Words are powerful. What you say — and how you say it — can completely change the meaning of your message. In the design world, we take this idea one step further. After all, if a picture is worth a thousand words, it only makes sense that words themselves create pictures that captivate their audiences and tell their own stories. This is what branding and messaging are all about.
In honor of the written word and all of the powerful things words can say, we wanted to bring you 2017’s top typography trends:
1. Custom Fonts
In today’s world, everybody wants something that’s personalized and custom, and fonts are no different. While it may be a bit of a heftier investment up front, custom fonts have the ability to showcase a company’s style and message unlike anything that comes from a template.
If you can create a custom font that’s enjoyable enough to look at regularly and tells a story about your company, your words will go a long way when it comes to reputation-building with your customers.
2. Variable Fonts
Source: Smashing Magazine (Jake Wilson)
This past fall, industry leaders Microsoft, Adobe, Apple, and Google came together with the open source world to create OpenType, a new technology that’s built with input from independent font and toolmakers. OpenType fonts allow web designers and app developers to use small font files while still delivering rich typographical experiences. Creators can build large palettes of typography features without necessitating hundreds of font files.
Long story short, variable fonts provide a flexible solution that allows designers to do what they do best without muddling the content. Variable fonts are responsive design’s answer to typography.
3. Big or Little
Goldie Locks isn’t coming to the party in 2017. There’s nothing that’s too big, too small, and just right. This year’s trend leans one way or the other. For some brands, big bold letters help get the message across. For other companies, small lettering lends itself to more white space upon which you can place other content such as images, videos, or words. Of course, you could always go for the minimalist vantage point and leave your white space white.
What matters most is that you don’t settle for something in the middle because “just right” is heading out of style.
4. Handwritten Words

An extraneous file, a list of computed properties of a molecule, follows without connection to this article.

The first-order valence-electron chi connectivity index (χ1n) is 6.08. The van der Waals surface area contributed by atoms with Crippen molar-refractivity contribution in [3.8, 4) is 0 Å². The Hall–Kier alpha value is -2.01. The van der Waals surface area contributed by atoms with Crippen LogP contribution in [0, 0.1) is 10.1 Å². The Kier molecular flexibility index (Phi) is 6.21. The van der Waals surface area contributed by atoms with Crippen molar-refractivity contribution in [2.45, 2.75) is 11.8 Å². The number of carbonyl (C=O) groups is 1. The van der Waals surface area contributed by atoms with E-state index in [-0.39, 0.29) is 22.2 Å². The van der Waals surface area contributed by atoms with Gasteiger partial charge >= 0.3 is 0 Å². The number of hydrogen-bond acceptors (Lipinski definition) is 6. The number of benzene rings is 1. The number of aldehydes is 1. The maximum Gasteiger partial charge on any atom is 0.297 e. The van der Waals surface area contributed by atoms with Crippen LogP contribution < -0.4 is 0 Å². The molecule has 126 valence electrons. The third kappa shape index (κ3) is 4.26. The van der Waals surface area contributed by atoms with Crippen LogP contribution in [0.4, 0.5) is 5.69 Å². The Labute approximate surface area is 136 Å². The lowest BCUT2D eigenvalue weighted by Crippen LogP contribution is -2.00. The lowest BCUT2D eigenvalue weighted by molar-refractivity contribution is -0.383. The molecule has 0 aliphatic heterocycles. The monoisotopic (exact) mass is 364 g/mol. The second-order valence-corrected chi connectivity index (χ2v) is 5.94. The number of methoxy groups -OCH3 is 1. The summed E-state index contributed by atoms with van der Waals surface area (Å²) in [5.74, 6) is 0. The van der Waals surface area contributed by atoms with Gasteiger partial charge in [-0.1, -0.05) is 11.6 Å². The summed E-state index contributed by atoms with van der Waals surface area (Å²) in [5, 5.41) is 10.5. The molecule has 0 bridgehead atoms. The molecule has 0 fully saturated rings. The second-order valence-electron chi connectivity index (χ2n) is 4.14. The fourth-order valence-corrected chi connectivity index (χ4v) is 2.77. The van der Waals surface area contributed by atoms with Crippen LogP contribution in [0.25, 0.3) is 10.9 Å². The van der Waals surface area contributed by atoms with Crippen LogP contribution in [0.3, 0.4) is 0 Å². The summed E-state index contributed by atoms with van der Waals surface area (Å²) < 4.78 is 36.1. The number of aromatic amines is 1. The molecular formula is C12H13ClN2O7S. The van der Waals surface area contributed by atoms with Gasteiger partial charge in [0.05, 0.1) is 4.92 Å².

Source:: Ndro Adv
Fonts that resemble actual handwriting are surfacing as a major element in brand marketing this year. In this day of digitally-read everything, consumers respond well to the welcoming, friendly nature which is delivered with handwritten font types. Sharpie figured this out a long time ago — long before the digital era came into play. Now they’re one of the biggest players of the handwritten logo.
5. Fonts with Personality
Source: Ivan Filipov
Times New Roman and Arial certainly have their places in the business world, but if you’re looking for a way to branch out and express your brand, you need to get creative. Know your audience. If your people are more buttoned-up and by-the-book, traditional fonts will likely do well for your business. However, if your audience is filled with creatives, go for interesting fonts that bring a bit of intrigue and personality.
Before You Leave, Take these Key Takeaways with You:
- Customize your brand.
- Embrace variable fonts and everything necessary to optimize responsive design.
- Go big, go little, or go home. There’s no in-between.
- People respond to the personal nature of handwritten words.
- Impart personality in everything you do, including your written words.
Your business has something to say, and the last thing you want to do is leave your brand in the hands of amateurs. At Ballantine, our team of professionals has been the best at making creative things come to life since 1966. we’re not new at this game, but we love adding new clients to our roster. Take a look at our samples, and reach out to us when you’re ready to take your typography and print to the next level!
I'm the Director of Digital Services and Partner at Ballantine, a family-owned and operated direct mail & digital marketing company based in New Jersey. and started in 1966 by my great uncle!